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Transitional Rowhouse Kitchen with LaCornue in Washington, D.C.

Design by Sarah Turner. Photography by Bob Narod.



Built in 1892, this 124 year old row house had seen its share of renovations, leaving the existing kitchen with a slew of dated, mismatched materials. 

The kitchen was poorly insulated and cold. Originally, it was a screened-in porch with a brick wall, which was the back of the dining room fireplace. There was a wall of two story floor-to-ceiling windows that allowed for lots of natural light but limited the usable wall space.

In our first design meeting this client had a clear objective, to make the outside more accessible, eliminate wasted space and provide more storage. We solved this by adding a pair of large French doors, raising a window to allow for more counter space and eliminated the heavy window trim. 

The focal point of the kitchen is undoubtedly the La Cornue range. We emphasized the range with a custom built hood in matching stainless and copper. The cabinetry is light and the existing brick wall is minimized with paint in a complimentary color.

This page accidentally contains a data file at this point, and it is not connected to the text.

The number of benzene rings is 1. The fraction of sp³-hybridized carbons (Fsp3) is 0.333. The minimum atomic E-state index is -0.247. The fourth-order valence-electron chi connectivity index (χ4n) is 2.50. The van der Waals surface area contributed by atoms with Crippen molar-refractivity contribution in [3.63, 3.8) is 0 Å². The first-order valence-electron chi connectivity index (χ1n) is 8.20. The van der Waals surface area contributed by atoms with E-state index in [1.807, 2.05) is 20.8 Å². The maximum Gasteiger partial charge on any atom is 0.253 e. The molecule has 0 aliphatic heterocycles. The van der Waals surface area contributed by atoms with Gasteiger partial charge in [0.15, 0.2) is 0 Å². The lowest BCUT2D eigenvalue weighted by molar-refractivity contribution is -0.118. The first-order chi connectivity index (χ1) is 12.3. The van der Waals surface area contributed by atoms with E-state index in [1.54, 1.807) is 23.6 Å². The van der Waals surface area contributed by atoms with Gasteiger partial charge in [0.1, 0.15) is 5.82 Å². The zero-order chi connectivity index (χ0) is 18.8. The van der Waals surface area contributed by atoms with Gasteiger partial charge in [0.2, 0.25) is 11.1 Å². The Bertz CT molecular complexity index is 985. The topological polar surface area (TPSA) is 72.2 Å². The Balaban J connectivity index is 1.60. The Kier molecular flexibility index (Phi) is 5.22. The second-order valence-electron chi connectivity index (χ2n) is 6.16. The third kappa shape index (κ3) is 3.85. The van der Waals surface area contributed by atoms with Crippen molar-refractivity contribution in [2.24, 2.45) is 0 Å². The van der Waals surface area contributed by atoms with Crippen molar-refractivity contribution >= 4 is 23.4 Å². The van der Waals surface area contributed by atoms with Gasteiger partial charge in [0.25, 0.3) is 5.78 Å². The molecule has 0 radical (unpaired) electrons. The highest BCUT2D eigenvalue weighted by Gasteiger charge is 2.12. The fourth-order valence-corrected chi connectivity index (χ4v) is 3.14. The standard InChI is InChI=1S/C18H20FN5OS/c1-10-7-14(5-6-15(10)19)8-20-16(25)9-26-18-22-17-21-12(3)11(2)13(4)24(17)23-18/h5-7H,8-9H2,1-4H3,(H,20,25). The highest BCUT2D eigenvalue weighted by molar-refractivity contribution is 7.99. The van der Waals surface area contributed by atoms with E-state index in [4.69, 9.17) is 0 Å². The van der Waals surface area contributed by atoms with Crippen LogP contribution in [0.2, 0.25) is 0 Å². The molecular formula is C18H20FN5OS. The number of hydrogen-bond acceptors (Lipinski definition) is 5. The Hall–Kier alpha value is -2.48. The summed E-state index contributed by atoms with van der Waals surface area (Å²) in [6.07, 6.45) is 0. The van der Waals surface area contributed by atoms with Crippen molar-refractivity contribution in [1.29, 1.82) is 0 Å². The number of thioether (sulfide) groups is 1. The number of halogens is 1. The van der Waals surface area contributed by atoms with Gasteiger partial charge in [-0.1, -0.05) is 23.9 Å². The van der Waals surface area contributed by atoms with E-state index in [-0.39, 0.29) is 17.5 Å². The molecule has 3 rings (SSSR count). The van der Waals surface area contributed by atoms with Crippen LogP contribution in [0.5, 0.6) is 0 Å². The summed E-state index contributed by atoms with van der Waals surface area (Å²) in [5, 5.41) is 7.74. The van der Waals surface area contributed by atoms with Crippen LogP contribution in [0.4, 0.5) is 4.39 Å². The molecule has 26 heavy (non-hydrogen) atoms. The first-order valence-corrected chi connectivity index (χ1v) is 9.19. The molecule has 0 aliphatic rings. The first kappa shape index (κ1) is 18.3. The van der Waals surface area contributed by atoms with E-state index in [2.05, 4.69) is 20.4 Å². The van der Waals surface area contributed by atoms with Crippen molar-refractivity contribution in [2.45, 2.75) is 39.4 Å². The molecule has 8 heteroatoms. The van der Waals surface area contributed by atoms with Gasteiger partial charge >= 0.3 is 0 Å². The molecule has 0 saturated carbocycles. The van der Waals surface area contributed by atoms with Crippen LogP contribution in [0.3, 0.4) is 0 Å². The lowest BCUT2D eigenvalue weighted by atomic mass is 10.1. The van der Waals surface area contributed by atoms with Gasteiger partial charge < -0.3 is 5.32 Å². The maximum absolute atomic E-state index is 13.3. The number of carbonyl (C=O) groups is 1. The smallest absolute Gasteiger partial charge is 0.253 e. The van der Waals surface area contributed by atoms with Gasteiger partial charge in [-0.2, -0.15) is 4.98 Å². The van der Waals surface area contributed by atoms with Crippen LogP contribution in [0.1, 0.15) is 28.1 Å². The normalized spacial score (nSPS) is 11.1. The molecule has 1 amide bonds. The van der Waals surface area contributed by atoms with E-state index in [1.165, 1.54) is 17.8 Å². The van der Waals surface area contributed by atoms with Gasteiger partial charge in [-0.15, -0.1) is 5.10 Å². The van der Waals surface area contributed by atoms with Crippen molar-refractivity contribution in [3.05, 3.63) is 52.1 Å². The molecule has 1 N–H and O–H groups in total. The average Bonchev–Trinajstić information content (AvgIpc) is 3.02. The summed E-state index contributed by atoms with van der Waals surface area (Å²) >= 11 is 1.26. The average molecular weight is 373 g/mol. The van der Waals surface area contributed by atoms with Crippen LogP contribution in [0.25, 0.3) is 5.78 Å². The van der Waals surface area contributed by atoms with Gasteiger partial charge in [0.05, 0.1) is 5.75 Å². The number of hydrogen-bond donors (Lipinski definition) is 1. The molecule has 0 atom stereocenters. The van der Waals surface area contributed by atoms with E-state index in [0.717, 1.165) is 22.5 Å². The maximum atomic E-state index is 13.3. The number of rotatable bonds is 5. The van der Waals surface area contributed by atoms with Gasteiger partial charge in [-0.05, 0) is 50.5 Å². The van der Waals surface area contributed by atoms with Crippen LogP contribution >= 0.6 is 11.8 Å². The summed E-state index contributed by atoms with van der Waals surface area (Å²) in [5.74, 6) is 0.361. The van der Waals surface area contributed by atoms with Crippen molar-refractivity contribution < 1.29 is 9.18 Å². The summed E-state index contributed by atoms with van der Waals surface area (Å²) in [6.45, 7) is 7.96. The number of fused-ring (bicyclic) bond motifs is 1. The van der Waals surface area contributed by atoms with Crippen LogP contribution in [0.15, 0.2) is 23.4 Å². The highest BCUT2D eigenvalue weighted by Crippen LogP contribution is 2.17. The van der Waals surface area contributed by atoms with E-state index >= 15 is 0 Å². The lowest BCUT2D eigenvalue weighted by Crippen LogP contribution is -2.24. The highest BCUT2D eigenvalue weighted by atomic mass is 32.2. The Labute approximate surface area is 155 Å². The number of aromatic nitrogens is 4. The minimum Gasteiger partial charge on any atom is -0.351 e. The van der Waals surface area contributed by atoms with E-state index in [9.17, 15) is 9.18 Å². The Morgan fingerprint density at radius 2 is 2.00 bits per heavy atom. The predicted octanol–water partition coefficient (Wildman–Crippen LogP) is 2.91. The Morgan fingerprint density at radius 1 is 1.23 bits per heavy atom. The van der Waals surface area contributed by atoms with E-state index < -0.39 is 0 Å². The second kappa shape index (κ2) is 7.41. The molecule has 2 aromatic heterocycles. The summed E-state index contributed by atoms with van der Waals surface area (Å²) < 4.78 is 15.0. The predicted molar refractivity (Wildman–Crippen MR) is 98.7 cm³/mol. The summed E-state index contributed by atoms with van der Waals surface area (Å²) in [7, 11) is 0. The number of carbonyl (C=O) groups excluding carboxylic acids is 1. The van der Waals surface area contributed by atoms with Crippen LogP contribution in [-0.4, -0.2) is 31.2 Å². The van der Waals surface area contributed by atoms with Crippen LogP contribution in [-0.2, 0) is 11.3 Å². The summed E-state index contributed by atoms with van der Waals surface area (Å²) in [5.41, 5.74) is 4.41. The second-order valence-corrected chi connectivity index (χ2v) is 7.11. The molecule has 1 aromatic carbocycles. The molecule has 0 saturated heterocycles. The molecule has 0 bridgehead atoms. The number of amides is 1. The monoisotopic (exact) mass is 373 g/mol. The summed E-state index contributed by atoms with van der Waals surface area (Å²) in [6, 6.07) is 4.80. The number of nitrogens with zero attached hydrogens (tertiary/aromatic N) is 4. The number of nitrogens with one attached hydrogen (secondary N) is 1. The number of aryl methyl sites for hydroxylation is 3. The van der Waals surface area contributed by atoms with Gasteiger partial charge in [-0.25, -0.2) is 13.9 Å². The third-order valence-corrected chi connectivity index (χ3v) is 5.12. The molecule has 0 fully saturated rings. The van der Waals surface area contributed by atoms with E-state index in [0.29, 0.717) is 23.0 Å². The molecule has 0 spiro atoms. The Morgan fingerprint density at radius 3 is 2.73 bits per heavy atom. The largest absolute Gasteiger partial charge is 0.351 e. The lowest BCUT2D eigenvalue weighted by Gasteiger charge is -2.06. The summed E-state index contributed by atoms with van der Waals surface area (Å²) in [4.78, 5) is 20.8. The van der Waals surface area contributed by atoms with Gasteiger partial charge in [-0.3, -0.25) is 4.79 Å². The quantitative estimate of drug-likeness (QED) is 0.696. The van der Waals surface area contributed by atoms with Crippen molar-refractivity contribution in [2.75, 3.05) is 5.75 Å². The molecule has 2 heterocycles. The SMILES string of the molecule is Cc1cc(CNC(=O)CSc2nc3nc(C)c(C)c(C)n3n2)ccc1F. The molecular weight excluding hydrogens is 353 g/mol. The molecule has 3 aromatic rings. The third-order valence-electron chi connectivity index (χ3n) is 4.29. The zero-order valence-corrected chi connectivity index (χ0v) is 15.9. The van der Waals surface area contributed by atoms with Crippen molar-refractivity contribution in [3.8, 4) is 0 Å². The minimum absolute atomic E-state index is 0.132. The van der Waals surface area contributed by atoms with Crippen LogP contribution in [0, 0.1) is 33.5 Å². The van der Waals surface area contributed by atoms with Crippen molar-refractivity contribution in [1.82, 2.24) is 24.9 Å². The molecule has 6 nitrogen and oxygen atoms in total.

For storage, we brought the wall cabinets down to the countertops and equipped them with outlets to hide away small appliances. To the left of the sink, a door folds and slides out of the way to reveal a coffeemaker and tea warmer. 

Reducing the size of a floor-to-ceiling window made space to move the sink to a side wall. This gives the cook a view of the backyard while freeing up space for a casual eat-in space in the sink’s former location. The wall opposite the sink now contains the pantry, with plenty of storage behind doors, and the refrigerator freezer, which is flanked by a tall, slim wine refrigerator.

To contrast with the sparkling range and hood, we finished the Magna Gold granite with a rustic leathered texture. The new kitchen has a touch of elegance that connects it with the rest of the home’s décor.

Photography by Bob Narod.

Project Year: 2015
Country: United States
Zip Code: 20036

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